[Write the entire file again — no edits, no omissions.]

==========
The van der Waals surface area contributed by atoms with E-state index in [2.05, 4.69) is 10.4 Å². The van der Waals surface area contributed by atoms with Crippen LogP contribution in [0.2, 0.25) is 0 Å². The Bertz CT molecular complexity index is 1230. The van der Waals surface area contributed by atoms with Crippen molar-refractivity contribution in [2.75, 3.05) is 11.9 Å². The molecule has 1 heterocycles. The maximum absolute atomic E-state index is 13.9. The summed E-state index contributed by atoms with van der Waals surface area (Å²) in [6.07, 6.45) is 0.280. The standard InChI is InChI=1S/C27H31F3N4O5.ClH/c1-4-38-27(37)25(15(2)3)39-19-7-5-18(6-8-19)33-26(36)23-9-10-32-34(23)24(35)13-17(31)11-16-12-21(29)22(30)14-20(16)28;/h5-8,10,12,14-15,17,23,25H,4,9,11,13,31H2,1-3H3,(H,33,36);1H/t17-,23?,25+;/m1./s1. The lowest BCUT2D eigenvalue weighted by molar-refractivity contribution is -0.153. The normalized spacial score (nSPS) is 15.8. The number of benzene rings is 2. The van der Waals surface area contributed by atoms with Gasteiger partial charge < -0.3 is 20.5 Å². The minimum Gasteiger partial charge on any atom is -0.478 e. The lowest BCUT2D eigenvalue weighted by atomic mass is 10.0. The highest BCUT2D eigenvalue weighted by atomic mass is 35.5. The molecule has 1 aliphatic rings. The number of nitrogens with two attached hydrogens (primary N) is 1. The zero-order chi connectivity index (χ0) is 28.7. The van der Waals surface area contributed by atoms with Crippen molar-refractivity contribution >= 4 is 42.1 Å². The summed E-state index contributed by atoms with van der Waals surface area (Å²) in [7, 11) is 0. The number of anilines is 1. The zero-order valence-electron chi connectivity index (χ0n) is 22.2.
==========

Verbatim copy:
The van der Waals surface area contributed by atoms with E-state index in [2.05, 4.69) is 10.4 Å². The van der Waals surface area contributed by atoms with Crippen LogP contribution in [0.2, 0.25) is 0 Å². The Bertz CT molecular complexity index is 1230. The van der Waals surface area contributed by atoms with Crippen molar-refractivity contribution in [2.75, 3.05) is 11.9 Å². The molecule has 1 heterocycles. The maximum absolute atomic E-state index is 13.9. The summed E-state index contributed by atoms with van der Waals surface area (Å²) in [6.07, 6.45) is 0.280. The standard InChI is InChI=1S/C27H31F3N4O5.ClH/c1-4-38-27(37)25(15(2)3)39-19-7-5-18(6-8-19)33-26(36)23-9-10-32-34(23)24(35)13-17(31)11-16-12-21(29)22(30)14-20(16)28;/h5-8,10,12,14-15,17,23,25H,4,9,11,13,31H2,1-3H3,(H,33,36);1H/t17-,23?,25+;/m1./s1. The lowest BCUT2D eigenvalue weighted by molar-refractivity contribution is -0.153. The normalized spacial score (nSPS) is 15.8. The number of benzene rings is 2. The van der Waals surface area contributed by atoms with Gasteiger partial charge < -0.3 is 20.5 Å². The minimum Gasteiger partial charge on any atom is -0.478 e. The lowest BCUT2D eigenvalue weighted by atomic mass is 10.0. The highest BCUT2D eigenvalue weighted by atomic mass is 35.5. The molecule has 1 aliphatic rings. The number of nitrogens with two attached hydrogens (primary N) is 1. The zero-order chi connectivity index (χ0) is 28.7. The van der Waals surface area contributed by atoms with Crippen molar-refractivity contribution >= 4 is 42.1 Å². The summed E-state index contributed by atoms with van der Waals surface area (Å²) in [7, 11) is 0. The number of anilines is 1. The zero-order valence-electron chi connectivity index (χ0n) is 22.2.